Rejected advances turned into long whiny letters that went on for years and started again

Dear Amy: When my wife was a teenager, a man in her twenties she knew in her social circle became obsessed with her. He kept calling her and mostly complaining about her life.

He started talking about marriage, even though for her he was a boring acquaintance.

She finally had enough and told him to stop contacting her. He then started with his friends and family.

When she and I got engaged, he started contacting me and my friends and family.

He wrote a lot of long, whiny letters about how miserable he was and how terrible she was and why couldn’t they just be friends.

It lasted for years. We have lots of letters he wrote. Eventually he stopped writing, and we hoped he had finally moved on.

But he started again. We are in our 60s now.

His letters are the same as before, and full of illusions about the way things were.

The letters are very painful for my wife, every time. She is in consultation.

We’ve contacted lawyers, but they’re not interested because he hasn’t made any violent threats and because we haven’t seen him in person for years.

What can we do?

– Conflict

Dear Conflict: In your opinion, these letters do not contain threatening language and do not cross the line of harassment. Are you sure? You specifically asked not to be contacted, so you should do more research to see if the content of these letters exceeds the legal limit.

Writing and sending these letters can be an exercise in venting for this unstable person – and just receiving them but never responding can make it less so.

You need to go to the post office and speak with your local postmaster. Learn about your options for declining this email. Ask if they are able to withhold mail delivery from that particular sender, or if filing a form called PS 1500 (which applies to sexually explicit material), might be possible or advisable.

They might advise you (not your wife) to open and read these letters to make sure they haven’t changed in tone (keep them in a file), or ask you to order an ink pad that reads: “Moved, no forwarding address”. or “return to sender” and return unopened letters.

If you do this, take a picture of these letters to have a record of when they were delivered.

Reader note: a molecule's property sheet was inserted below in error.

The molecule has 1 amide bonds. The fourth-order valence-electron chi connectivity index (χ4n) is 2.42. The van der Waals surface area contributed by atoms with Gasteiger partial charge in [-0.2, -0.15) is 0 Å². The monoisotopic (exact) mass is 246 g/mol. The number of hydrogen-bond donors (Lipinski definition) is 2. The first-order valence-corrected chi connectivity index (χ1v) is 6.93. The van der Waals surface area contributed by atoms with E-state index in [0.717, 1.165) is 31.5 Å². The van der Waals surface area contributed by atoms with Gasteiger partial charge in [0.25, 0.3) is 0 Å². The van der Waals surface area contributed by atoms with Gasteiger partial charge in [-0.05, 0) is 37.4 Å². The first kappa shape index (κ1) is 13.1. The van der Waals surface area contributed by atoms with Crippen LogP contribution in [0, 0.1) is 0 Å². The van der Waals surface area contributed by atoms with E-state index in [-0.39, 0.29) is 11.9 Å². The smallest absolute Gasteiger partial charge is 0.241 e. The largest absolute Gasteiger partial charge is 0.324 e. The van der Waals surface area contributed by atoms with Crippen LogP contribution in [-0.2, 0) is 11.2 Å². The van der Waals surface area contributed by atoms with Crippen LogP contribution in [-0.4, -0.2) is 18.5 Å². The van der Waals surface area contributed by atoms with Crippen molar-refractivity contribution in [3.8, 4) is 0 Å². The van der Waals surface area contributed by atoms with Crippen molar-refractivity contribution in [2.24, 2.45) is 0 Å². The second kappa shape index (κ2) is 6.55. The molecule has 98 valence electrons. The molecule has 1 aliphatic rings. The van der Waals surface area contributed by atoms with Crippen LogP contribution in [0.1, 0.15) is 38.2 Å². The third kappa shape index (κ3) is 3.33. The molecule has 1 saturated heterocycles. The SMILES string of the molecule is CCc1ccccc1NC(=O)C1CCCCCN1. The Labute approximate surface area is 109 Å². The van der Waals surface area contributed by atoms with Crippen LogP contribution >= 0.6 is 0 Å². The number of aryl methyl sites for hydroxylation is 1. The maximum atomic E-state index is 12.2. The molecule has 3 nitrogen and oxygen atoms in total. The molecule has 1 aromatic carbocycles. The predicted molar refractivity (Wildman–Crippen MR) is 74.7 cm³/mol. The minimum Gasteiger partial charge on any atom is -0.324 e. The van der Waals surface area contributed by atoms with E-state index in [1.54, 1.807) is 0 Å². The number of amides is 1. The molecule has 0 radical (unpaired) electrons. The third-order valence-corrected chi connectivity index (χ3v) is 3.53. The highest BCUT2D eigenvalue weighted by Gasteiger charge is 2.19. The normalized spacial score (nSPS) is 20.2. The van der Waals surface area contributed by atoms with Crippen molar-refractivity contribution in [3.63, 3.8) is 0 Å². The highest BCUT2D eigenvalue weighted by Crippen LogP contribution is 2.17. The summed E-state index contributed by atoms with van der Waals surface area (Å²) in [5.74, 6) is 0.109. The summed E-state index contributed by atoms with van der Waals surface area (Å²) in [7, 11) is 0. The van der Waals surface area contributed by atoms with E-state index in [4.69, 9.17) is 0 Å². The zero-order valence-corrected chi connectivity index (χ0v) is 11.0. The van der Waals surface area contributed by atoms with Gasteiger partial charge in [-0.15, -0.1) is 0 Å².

Dear Amy: I work for a well-known company in a very busy and stressful office environment – before the pandemic hit.

All workers in my category have been working from home for almost three years now.

I’ve completely adapted and find myself just as productive as before – and much happier. Along with the convenience of working from my home office, I saved 10 hours of commuting time per week, as well as a substantial amount of money I would have spent on clothes, lunches, and travel.

My company is now urging all of us to return to the office. I heard from the vine that they will really start to crack down.

I wonder what I should do.

– Work happy

Dear Happy Worker: The first thing you should do is contact your manager to see if there is flexibility in this dictate – for a productive, seasoned worker like you. Are you ready to go to the office?

According to a recent article in Forbes magazine, your company is part of a trend of workplaces insisting that workers return to the office.

There are few labor laws that protect your preference for working from home.

The market, however, is on your side.

Adzuna, a job search engine, conducted “a year-over-year analysis of advertised job openings across the United States and found that from November 2020 to 2022, job openings jobs increased by more than 6.2 million. Yet less than 2% were for in-office roles, while postings for remote roles increased by almost 10%.

It may be time for you to re-enter the workforce.

Dear Amy: “Sad Sister in WY” described her brother’s girlfriend as “fixing” his appearance in a number of ways and then criticizing his appearance.

You described the girlfriend as controlling and tactless.

Unfortunately, I identified with the girlfriend. I realize that I criticized my husband’s appearance. I see now how rude that is.

– I will change

Dear Changeling: I appreciate how this idea came about, and your honesty in admitting it.

You can email Amy Dickinson at or send a letter to Ask Amy, PO Box 194, Freeville, NY 13068.

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